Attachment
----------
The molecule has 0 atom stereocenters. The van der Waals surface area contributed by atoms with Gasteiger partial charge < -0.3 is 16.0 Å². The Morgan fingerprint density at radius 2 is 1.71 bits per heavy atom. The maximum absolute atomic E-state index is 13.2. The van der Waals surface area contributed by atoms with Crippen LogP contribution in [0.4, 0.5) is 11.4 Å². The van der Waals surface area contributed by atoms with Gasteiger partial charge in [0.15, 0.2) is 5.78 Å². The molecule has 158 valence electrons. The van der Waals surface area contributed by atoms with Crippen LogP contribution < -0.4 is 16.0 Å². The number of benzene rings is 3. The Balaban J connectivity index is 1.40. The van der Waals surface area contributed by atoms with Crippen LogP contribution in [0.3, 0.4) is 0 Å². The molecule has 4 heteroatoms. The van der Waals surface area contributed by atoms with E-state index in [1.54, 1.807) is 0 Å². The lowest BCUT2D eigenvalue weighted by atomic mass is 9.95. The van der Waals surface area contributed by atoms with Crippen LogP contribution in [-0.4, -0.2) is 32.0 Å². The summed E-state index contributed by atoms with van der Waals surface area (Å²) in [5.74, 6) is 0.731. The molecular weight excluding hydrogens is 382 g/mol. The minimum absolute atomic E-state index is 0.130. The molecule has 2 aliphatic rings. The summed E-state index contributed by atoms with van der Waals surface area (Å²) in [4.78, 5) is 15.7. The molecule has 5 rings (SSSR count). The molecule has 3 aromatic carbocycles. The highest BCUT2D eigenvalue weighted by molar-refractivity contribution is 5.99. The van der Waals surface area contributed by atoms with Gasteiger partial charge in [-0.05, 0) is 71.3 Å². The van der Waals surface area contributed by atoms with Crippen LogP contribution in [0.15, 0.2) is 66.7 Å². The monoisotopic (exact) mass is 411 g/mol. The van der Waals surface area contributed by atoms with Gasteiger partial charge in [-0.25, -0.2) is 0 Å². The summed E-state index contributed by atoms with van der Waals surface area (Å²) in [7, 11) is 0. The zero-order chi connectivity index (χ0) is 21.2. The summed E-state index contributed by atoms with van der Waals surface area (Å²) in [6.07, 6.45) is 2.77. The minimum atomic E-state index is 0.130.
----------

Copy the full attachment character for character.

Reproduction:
The molecule has 0 atom stereocenters. The van der Waals surface area contributed by atoms with Gasteiger partial charge < -0.3 is 16.0 Å². The Morgan fingerprint density at radius 2 is 1.71 bits per heavy atom. The maximum absolute atomic E-state index is 13.2. The van der Waals surface area contributed by atoms with Crippen LogP contribution in [0.4, 0.5) is 11.4 Å². The van der Waals surface area contributed by atoms with Gasteiger partial charge in [0.15, 0.2) is 5.78 Å². The molecule has 158 valence electrons. The van der Waals surface area contributed by atoms with Crippen LogP contribution < -0.4 is 16.0 Å². The number of benzene rings is 3. The Balaban J connectivity index is 1.40. The van der Waals surface area contributed by atoms with Crippen LogP contribution in [0.3, 0.4) is 0 Å². The molecule has 4 heteroatoms. The van der Waals surface area contributed by atoms with E-state index in [1.54, 1.807) is 0 Å². The lowest BCUT2D eigenvalue weighted by atomic mass is 9.95. The van der Waals surface area contributed by atoms with Crippen LogP contribution in [-0.4, -0.2) is 32.0 Å². The summed E-state index contributed by atoms with van der Waals surface area (Å²) in [5.74, 6) is 0.731. The molecular weight excluding hydrogens is 382 g/mol. The minimum absolute atomic E-state index is 0.130. The molecule has 2 aliphatic rings. The summed E-state index contributed by atoms with van der Waals surface area (Å²) in [4.78, 5) is 15.7. The molecule has 5 rings (SSSR count). The molecule has 3 aromatic carbocycles. The highest BCUT2D eigenvalue weighted by molar-refractivity contribution is 5.99. The van der Waals surface area contributed by atoms with Gasteiger partial charge in [-0.05, 0) is 71.3 Å². The van der Waals surface area contributed by atoms with Crippen LogP contribution in [0.15, 0.2) is 66.7 Å². The monoisotopic (exact) mass is 411 g/mol. The van der Waals surface area contributed by atoms with Gasteiger partial charge in [-0.25, -0.2) is 0 Å². The summed E-state index contributed by atoms with van der Waals surface area (Å²) in [7, 11) is 0. The zero-order chi connectivity index (χ0) is 21.2. The summed E-state index contributed by atoms with van der Waals surface area (Å²) in [6.07, 6.45) is 2.77. The minimum atomic E-state index is 0.130.